Sport Olympics No gold, but ABC puts lead weight around the government’s neck

No gold, but ABC puts lead weight around the government’s neck

The Olympic mascots. Photo: Getty/digitally altered image
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Australians won’t be hearing cries of ‘gold, gold, gold’ on their ABC come the Tokyo Olympics … although it’s unlikely the Prime Minister cares too much – it’s not like sports fans conjure up images of a politician in a green and gold tracksuit on the radio.

Still, in abandoning its radio broadcast of the Olympics for the first time in 1952, the ABC has hung a medal of sorts around Scott Morrison’s neck – a lead weight that highlights the reality of the Coalition’s long-standing budget cuts.

Drinks from the PM, but no Olympics coverage: Green and gold-clad Scott Morrison getting the sport vote at a recent cricket match in Canberra. Photo: AAP

In fact, while the ABC was roundly criticised on Monday for its decision not to bid for the Tokyo 2020 non-commercial broadcast rights, it showcased on a podium that it no longer has the ability to do the things Australians have always expected the National broadcaster to do.

The ABC’s radio coverage of the Olympics has long offered a reach and depth that no commercial television broadcast could match.

Only on the ABC were fans brought expert coverage of sports that are not sexy enough for the prime time.

That the ABC has quit coverage of an Olympics to be held in our time zone – lending itself to a broad audience tuning in while Australians are at work and play – is a stunning rebuke to the past attempts to soldier on with less.

Cutting sport from radio hits the government where it hurts and highlights the hypocrisy of a PM cloaking himself in sporting triumph from the gifted front row seats.

The government has long trumpeted its 2030 National sports plan that aims for greater participation rates and calls for “national pride, inspiration and motivation through international sporting success”.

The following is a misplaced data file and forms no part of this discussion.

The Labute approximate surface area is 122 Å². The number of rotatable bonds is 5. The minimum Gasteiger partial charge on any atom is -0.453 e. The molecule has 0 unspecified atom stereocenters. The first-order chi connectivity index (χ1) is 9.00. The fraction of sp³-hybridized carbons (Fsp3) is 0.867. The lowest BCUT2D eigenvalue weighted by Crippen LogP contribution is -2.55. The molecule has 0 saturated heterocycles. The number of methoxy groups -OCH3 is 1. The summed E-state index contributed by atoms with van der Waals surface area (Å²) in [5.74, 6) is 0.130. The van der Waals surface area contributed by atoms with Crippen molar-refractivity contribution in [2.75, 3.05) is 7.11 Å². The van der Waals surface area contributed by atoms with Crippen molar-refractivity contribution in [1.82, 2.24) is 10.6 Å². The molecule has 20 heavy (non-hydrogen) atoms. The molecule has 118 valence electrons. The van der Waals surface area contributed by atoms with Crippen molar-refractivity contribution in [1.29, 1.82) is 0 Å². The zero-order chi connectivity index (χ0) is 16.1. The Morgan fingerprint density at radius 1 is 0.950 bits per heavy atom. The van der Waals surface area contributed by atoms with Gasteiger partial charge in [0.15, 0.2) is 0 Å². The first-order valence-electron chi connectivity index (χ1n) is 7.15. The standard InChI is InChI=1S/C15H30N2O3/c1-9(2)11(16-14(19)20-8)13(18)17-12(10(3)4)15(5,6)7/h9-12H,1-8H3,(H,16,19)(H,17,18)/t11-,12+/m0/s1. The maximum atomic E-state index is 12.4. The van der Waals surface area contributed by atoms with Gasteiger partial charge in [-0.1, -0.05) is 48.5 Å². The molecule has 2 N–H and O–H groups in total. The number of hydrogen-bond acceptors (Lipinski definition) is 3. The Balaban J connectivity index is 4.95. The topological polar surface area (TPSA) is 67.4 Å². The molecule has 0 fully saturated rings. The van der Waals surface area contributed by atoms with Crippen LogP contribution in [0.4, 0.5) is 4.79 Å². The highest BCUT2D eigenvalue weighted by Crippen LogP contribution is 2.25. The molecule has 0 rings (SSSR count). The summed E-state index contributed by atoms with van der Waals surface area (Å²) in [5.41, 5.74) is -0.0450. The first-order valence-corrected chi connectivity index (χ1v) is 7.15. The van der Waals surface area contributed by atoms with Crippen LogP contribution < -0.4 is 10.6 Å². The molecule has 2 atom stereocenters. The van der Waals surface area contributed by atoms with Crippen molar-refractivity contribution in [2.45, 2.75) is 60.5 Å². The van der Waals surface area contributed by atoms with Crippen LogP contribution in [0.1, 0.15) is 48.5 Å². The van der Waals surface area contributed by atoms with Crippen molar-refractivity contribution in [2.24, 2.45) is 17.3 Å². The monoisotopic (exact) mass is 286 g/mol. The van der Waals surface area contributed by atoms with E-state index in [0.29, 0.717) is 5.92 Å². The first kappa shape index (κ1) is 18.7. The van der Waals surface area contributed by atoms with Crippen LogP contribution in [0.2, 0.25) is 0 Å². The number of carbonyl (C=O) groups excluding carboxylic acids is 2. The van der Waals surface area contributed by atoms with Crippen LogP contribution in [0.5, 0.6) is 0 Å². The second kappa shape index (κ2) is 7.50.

With Tokyo 2020 featuring ‘fringe’ events like BMX and skateboarding, while also giving ridiculous medal opportunities for top of the tree professionals in tennis and golf, there is a case to be made that the Olympics itself needs a revamp to warrant extended coverage from the ABC.

In the past, ABC moments – like Norman May’s call of the swimming in Moscow 1980 – have etched themselves into the national psyche, but it is true that Australians now get their sports news from a variety of other sources.

Former ABC broadcaster Tim Lane, who covered five Olympics from 1984 to 2000, said if the “beautiful and descriptive” letters he received was any guide his calls of Olympic games had a unifying effect on the nation.

“I recall one after the Seoul games from a school headmaster I hadn’t seen for 25 years and the Greek immigrant to Melbourne who described his late-night wave of patriotism as he listened to the 100 metre Hurdles victory of Paraskevi Patoulidou in Barcelona,” Lane said.

“There was the person who was somewhere above central Australia on a Qantas flight when the captain pumped our coverage of Cathy Freeman’s win through the audio system, causing the plane to erupt with joy.

For the radio audience, the sound coming out of the speaker was the Olympics, and this seemed to create an unusually strong connection between broadcaster and listener.”